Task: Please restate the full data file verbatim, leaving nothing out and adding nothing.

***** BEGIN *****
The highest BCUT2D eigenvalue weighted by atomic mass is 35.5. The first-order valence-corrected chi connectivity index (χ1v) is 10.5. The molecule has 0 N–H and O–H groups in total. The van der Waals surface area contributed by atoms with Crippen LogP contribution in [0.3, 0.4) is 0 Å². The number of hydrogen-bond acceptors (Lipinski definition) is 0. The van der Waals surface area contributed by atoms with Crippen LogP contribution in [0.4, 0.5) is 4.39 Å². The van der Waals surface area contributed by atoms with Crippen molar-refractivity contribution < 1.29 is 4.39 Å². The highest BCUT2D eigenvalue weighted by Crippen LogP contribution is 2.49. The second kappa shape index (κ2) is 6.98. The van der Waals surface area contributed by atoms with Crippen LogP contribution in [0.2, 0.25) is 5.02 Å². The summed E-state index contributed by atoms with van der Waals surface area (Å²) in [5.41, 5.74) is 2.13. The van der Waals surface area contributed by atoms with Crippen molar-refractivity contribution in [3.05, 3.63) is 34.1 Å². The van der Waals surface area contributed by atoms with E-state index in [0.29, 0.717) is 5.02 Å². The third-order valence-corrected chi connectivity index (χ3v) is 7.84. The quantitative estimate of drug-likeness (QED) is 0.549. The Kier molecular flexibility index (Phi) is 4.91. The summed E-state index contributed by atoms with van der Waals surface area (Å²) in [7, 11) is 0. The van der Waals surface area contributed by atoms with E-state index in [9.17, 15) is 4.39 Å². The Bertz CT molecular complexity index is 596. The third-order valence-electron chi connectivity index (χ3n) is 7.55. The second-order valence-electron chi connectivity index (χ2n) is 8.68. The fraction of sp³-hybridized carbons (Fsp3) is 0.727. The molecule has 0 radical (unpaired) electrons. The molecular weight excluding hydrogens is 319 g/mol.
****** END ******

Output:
The highest BCUT2D eigenvalue weighted by atomic mass is 35.5. The first-order valence-corrected chi connectivity index (χ1v) is 10.5. The molecule has 0 N–H and O–H groups in total. The van der Waals surface area contributed by atoms with Crippen LogP contribution in [0.3, 0.4) is 0 Å². The number of hydrogen-bond acceptors (Lipinski definition) is 0. The van der Waals surface area contributed by atoms with Crippen LogP contribution in [0.4, 0.5) is 4.39 Å². The van der Waals surface area contributed by atoms with Crippen molar-refractivity contribution < 1.29 is 4.39 Å². The highest BCUT2D eigenvalue weighted by Crippen LogP contribution is 2.49. The second kappa shape index (κ2) is 6.98. The van der Waals surface area contributed by atoms with Crippen LogP contribution in [0.2, 0.25) is 5.02 Å². The summed E-state index contributed by atoms with van der Waals surface area (Å²) in [5.41, 5.74) is 2.13. The van der Waals surface area contributed by atoms with Crippen molar-refractivity contribution in [3.05, 3.63) is 34.1 Å². The van der Waals surface area contributed by atoms with E-state index in [0.29, 0.717) is 5.02 Å². The third-order valence-corrected chi connectivity index (χ3v) is 7.84. The quantitative estimate of drug-likeness (QED) is 0.549. The Kier molecular flexibility index (Phi) is 4.91. The summed E-state index contributed by atoms with van der Waals surface area (Å²) in [7, 11) is 0. The van der Waals surface area contributed by atoms with E-state index in [9.17, 15) is 4.39 Å². The Bertz CT molecular complexity index is 596. The third-order valence-electron chi connectivity index (χ3n) is 7.55. The second-order valence-electron chi connectivity index (χ2n) is 8.68. The fraction of sp³-hybridized carbons (Fsp3) is 0.727. The molecule has 0 radical (unpaired) electrons. The molecular weight excluding hydrogens is 319 g/mol.